Enemies Constantly Adapt To Player Skills In 3rd Person Shooter Rail Theory



Enemies are constantly capable of surprising players in third person shooter Rail Theory, as the game evaluates how well the player is doing and can add new weapons and defenses to its monsters to ensure the game stays challenging.



The various strange monstrosities in Rail Theory all feature a pool of components they can draw from, growing horns, metallic growths, and other elements that will change how they fight and protect themselves. This will keep the player from getting to know any given creature too well, adding new surprise elements onto each encounter with them. Likewise, the game evaluates player skill based on accuracy, damage taken, and other aspects, increasing challenge (and giving enemies more dangerous tools) should the player be doing a little too well.


As monsters are capable of so many different variants, the player’s weapons are all very flexible tools. The Foyl Dredge is a gun that can be fired normally with accuracy, charged for a high-damaging shot that is less accurate, or used like a club for quick melee combos. It can also be used for contextual attacks on weakened or staggered enemies, smashing them without having to switch weapons. This tool can also be upgraded to better suit the player’s combat style.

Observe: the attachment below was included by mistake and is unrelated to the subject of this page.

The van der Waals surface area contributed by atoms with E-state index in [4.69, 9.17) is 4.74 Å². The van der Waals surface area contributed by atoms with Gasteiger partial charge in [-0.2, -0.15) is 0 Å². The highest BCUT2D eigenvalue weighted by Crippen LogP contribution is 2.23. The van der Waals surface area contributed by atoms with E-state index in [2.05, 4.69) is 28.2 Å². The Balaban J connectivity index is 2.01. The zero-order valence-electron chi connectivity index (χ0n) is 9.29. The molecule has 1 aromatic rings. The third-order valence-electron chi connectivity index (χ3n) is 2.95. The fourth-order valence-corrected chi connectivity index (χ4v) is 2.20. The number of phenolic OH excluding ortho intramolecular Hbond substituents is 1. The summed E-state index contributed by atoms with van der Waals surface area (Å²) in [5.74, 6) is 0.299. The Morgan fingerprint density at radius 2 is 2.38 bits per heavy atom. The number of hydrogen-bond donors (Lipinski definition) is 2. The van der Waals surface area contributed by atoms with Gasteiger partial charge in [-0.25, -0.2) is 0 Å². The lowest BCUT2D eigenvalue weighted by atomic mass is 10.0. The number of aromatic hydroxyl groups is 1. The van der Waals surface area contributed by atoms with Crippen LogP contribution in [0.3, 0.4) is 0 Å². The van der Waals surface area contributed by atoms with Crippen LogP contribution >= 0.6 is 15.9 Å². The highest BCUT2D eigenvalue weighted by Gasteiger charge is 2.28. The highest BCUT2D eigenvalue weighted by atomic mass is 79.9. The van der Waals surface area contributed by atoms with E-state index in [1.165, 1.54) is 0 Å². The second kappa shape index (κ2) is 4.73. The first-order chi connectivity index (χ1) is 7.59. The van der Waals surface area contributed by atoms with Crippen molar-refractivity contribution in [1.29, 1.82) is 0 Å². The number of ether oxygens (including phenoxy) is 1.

Players who miss their shots will find themselves hit with several kinds of damage that can affect play. Players will have to manage health (armor), trauma, and stamina. Stamina is drained by melee attacks and sprinting, but recharges with time. However, trauma damage eats up part of the stamina bar, tiring and slowing the player as they take damage.


Rail Theory offers an open level design, allowing players to tackle its areas as they see fit. Depending on which order they tackle them, certain aspects of future areas, including enemy makeup and bosses, will change. It can also add new elements, such as corrosion, that can make some bridges unpassable but other doors easily breakable due to rust, changing how the player progresses.




A demo for Rail Theory is available on the game’s site, and players can also sign up for developments on the game there as well. A Kickstarter for the game is set to begin on July 18.

Alistair Wong
Very avid gamer with writing tendencies. Fan of Rockman and Pokémon and lots more!